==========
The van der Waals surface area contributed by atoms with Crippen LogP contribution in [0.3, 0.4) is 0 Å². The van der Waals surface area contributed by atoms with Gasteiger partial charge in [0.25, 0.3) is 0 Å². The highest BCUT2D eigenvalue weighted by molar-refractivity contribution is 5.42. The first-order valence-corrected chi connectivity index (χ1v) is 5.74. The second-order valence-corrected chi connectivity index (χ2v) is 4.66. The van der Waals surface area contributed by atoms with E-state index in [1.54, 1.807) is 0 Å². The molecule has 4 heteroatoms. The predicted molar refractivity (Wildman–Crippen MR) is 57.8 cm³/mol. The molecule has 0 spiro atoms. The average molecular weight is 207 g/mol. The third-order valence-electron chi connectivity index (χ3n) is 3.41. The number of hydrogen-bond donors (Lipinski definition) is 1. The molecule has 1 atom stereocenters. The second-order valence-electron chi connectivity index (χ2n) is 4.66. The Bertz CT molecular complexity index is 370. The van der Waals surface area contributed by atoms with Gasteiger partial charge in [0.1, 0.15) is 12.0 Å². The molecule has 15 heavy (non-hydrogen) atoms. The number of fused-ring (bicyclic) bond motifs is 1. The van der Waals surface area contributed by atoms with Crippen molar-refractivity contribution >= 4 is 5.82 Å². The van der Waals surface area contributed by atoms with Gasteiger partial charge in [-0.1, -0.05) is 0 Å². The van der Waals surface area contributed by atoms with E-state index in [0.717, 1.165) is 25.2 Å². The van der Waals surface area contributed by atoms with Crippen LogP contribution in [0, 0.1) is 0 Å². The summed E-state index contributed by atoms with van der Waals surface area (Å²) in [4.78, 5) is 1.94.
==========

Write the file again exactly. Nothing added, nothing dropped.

The van der Waals surface area contributed by atoms with Crippen LogP contribution in [0.3, 0.4) is 0 Å². The van der Waals surface area contributed by atoms with Gasteiger partial charge in [0.25, 0.3) is 0 Å². The highest BCUT2D eigenvalue weighted by molar-refractivity contribution is 5.42. The first-order valence-corrected chi connectivity index (χ1v) is 5.74. The second-order valence-corrected chi connectivity index (χ2v) is 4.66. The van der Waals surface area contributed by atoms with E-state index in [1.54, 1.807) is 0 Å². The molecule has 4 heteroatoms. The predicted molar refractivity (Wildman–Crippen MR) is 57.8 cm³/mol. The molecule has 0 spiro atoms. The average molecular weight is 207 g/mol. The third-order valence-electron chi connectivity index (χ3n) is 3.41. The number of hydrogen-bond donors (Lipinski definition) is 1. The molecule has 1 atom stereocenters. The second-order valence-electron chi connectivity index (χ2n) is 4.66. The Bertz CT molecular complexity index is 370. The van der Waals surface area contributed by atoms with Gasteiger partial charge in [0.1, 0.15) is 12.0 Å². The molecule has 15 heavy (non-hydrogen) atoms. The number of fused-ring (bicyclic) bond motifs is 1. The van der Waals surface area contributed by atoms with Crippen molar-refractivity contribution >= 4 is 5.82 Å². The van der Waals surface area contributed by atoms with Gasteiger partial charge in [-0.1, -0.05) is 0 Å². The van der Waals surface area contributed by atoms with E-state index in [0.717, 1.165) is 25.2 Å². The van der Waals surface area contributed by atoms with Crippen LogP contribution in [0, 0.1) is 0 Å². The summed E-state index contributed by atoms with van der Waals surface area (Å²) in [4.78, 5) is 1.94.